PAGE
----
Pit Notes From
April 24, 2004
By Brian Liskai
FREMONT, Ohio (April 27, 2004) - Fremont Speedway, "The Track That
Action Built" opened this past Saturday, beginning the track's 53rd season
of racing. Following are some of the interesting tidbits gleaned in the
-When seven time Fremont Speedway track champion Jim Linder arrived
at the track Saturday, there was a "special" parking space just for him
near the pit area. A sign that read "Parking for Fremont Speedway Legend
Jim Linder" marked the spot. Jim was even more embarrassed given the fact
his brother, two-time All Star champion Fred Linder just happened to be
-Alvin Roepke, from Elmore, driver of the #99 Mt. Dew sprinter, broke
one of the cross members out of his Maxim frame when he got over the berm
on the bottom of turn four and turned over. His crew was making the necessary
repairs to get him back in action this weekend.
-Three-time Fremont Speedway 305 sprint track champion Bryan Scott
and his wife Terri are building a new home between Fremont and Castalia.
Bryan is also helping out in the pit area for Fremont promoter Jim Ford.
-The 2003 Fremont Speedway 305 sprint track champion Caleb Griffith,
16, of Castalia, and a rookie in the 410 sprints, has new t-shirts available.
-Jody Keegan, driver of the #60 410 sprint, missed this weekend's racing
as his job teaching automotive technology at Vanguard Career Center kept
-Former late model driver Lynn Potter had surgery this past week and
was expected to come home by Tuesday. Get well soon, Lynn!
-Shane Helms, from Findlay, who came back to sprint car racing after
a seven year layoff, along with his wife, are expecting their 10th child.
He is hoping for another boy to add to the seven girls they have.
-The first heat and the feature for the Coors Light Dirt Trucks was
a Sabo family affair. Not only were brothers Steve and Tim in competition,
but Steve's wife Linda was also in both events. Steve had the better night
of it, winning both the heat and feature. Steve's win was his 18th career
victory at Fremont, moving him into a tie for 22nd on the all-time win
list just ahead of Bobby Clark and Jack Hewit and behind Daryl Harrison,
Bryan Scott and Gordon Holbrook.
-John Ivy decided to finally give his race car a bath. Ivy, who crashed
the first two nights of the season at Attica Raceway Park, won his 18th
career feature at Fremont Saturday, tying him for 22nd on the all-time
win list with Steve Sabo. After the crashes, Ivy said the car didn't get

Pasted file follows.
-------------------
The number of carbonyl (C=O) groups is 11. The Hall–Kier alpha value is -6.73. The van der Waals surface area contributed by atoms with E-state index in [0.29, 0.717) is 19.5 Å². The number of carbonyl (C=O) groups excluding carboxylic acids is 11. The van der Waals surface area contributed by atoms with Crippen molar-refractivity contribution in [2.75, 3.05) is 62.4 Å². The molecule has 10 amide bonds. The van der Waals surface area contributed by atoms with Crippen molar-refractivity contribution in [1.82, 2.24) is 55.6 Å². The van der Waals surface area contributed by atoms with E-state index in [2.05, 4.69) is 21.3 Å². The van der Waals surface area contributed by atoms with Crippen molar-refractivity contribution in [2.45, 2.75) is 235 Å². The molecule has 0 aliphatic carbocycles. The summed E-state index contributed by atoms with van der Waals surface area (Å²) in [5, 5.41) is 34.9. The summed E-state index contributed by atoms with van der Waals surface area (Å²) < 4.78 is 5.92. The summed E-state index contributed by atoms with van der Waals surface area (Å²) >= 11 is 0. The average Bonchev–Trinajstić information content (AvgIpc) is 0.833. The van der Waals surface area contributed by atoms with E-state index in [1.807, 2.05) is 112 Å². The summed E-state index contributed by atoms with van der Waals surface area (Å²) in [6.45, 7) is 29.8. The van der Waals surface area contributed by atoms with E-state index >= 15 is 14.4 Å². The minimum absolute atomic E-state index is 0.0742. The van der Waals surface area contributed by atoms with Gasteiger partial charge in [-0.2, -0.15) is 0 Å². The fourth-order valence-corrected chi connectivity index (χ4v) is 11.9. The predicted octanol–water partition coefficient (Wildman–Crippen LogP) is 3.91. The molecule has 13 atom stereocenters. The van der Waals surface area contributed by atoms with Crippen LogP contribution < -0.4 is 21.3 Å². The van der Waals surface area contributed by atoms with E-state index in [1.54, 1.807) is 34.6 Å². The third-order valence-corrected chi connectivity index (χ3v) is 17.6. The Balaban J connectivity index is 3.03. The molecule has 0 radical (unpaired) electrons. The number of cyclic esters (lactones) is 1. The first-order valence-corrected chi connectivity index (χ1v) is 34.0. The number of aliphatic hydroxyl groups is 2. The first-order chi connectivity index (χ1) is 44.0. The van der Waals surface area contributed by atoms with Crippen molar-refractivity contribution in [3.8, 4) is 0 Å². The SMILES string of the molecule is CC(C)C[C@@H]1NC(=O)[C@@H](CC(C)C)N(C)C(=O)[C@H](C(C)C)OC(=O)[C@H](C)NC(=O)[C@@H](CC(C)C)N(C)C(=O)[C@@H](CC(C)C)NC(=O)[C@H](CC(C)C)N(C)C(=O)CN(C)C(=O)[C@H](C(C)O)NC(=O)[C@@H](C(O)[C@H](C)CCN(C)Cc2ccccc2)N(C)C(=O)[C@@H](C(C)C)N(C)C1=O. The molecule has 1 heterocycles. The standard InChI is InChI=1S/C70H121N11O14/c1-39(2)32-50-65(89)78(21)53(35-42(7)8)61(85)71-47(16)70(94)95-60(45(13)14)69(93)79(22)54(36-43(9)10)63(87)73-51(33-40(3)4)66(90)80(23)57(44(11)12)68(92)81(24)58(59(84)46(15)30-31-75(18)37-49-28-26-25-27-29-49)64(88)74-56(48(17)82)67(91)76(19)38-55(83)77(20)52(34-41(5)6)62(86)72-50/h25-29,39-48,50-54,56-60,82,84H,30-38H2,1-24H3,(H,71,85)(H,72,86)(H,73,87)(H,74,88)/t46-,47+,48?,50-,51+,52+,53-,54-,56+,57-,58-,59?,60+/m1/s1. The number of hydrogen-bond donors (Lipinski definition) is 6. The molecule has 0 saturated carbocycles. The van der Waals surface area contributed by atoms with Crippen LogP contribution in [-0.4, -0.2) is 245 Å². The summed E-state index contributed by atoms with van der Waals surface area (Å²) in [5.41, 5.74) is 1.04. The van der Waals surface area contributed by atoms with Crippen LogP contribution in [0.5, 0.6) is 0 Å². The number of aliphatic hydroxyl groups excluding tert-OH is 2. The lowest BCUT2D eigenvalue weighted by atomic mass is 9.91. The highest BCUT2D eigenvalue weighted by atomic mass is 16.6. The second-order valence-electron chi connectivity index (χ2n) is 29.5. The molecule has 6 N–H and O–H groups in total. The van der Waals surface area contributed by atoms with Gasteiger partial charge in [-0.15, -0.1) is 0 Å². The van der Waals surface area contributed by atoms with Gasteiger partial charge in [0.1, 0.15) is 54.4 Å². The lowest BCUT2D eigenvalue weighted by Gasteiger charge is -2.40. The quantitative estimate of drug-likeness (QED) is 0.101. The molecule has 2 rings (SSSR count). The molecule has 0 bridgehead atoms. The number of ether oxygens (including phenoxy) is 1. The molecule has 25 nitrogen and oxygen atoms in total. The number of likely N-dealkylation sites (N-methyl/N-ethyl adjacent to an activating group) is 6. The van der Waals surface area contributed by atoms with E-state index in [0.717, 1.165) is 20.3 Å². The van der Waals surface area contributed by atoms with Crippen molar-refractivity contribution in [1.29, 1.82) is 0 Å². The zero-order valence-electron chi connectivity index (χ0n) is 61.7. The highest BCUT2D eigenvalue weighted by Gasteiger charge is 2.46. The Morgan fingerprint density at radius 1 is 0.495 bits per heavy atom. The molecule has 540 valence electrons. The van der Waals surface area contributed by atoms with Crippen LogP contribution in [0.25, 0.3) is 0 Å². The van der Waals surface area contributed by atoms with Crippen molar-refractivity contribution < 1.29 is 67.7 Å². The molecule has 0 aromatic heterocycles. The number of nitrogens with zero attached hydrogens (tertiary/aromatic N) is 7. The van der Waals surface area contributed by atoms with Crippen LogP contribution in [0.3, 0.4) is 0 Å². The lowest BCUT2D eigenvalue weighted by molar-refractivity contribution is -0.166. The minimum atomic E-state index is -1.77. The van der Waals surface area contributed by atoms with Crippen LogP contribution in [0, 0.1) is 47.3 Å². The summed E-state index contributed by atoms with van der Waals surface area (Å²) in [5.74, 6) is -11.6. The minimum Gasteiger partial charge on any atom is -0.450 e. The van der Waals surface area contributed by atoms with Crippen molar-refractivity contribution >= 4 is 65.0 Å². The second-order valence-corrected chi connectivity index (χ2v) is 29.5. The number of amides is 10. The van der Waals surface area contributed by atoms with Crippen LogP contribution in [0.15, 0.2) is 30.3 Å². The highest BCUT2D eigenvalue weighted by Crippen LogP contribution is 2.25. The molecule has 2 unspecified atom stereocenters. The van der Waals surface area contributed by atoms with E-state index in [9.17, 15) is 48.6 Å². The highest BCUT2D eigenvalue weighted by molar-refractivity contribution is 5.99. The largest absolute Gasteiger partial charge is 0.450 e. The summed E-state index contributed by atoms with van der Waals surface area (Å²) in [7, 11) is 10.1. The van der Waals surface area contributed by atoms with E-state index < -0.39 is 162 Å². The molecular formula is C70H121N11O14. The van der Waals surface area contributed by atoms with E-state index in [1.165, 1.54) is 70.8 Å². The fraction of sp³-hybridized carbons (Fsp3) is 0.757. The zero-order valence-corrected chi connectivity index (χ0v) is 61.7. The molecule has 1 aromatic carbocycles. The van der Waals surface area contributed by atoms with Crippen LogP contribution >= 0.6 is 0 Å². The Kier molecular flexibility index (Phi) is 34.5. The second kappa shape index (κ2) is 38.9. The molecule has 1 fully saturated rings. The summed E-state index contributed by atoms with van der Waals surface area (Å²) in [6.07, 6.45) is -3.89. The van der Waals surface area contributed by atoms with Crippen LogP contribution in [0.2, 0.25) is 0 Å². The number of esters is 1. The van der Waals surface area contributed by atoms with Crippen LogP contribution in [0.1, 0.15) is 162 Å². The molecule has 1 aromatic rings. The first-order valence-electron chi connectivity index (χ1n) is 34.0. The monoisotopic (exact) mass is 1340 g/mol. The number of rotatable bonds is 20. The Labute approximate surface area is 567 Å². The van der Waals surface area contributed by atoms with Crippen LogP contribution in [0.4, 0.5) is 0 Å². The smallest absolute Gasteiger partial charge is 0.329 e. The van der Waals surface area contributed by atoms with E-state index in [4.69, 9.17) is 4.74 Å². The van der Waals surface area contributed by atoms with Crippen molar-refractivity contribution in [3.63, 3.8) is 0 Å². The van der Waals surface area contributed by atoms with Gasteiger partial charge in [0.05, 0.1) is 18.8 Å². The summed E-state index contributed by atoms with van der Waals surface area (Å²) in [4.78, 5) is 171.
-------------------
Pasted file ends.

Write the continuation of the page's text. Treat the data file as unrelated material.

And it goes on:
a bath until it deserved it...which it did with the win and a third place
showing the night before at Attica.
-Brandon Martin, from Attica, driver of the #11 410 sprint, is off
to a lot better start in 2004, thanks to the guideance and work of new
crew chief and former All Star Mechanic of the Year, Aaron Hammer of Fremont.
-The 2003 co-rookie of the year in the 410 sprints, Craig Mintz, from
Gibsonburg, driver of the #8s, had a rough night. His car blew oil and
power steering fluid all over him in his heat. The small Mintz, borrowed
the uniform Mike Linder wore Friday night, to finish out the night. It
was a tad big on Mintz.
-Joe Laugherty, from Tiffin, driver of the #21J 305 sprint, got married
over the off season, to the former Pam Young. She comes from a bit of a
racing background, as her dad Frank, who owns an auto repair shop in Tiffin,
has helped various drivers over the years, including Paul DeWald, Fred
Steinhouser, Al Liskai and Jeff Huffman. Also, sprint driver Tony Beaber
of Gibsonburg, has been helping wrench Laugherty's car until his equipment
is ready and the USAC sprints begin their dirt campaign in the area.
-Andy Shammo of Millbury and formerly of Gibsonburg, and driver of
the #48 305 sprint, not only is celebrating his eighth career Fremont feature
win, but he and his wife are expecting their first baby in November. His
team will also have t-shirts available soon.
-Chuck Wilson, driver of the #31 410 sprint, has moved from the Toledo
area to Stoney Ridge, just a few miles away from Andy Shammo.
-Ross Poulson, owner of the Computer Man computer repair and sales,
not only organized the new Computer Man Dash, which pits the winners of
the 305 heats in a special race, where they not only earn extra money,
but accumulate points toward a $700 championship at the end of the year,
but designed a program to help with the scoring and line-ups at Fremont
-Crabill Construction, who sponsored the opening night races at Fremont
Speedway, was responsible for many of the improvements at the facility
during the off-season, including paving the walkways in front and in between
the bleachers and track entrance and exit areas from the pits.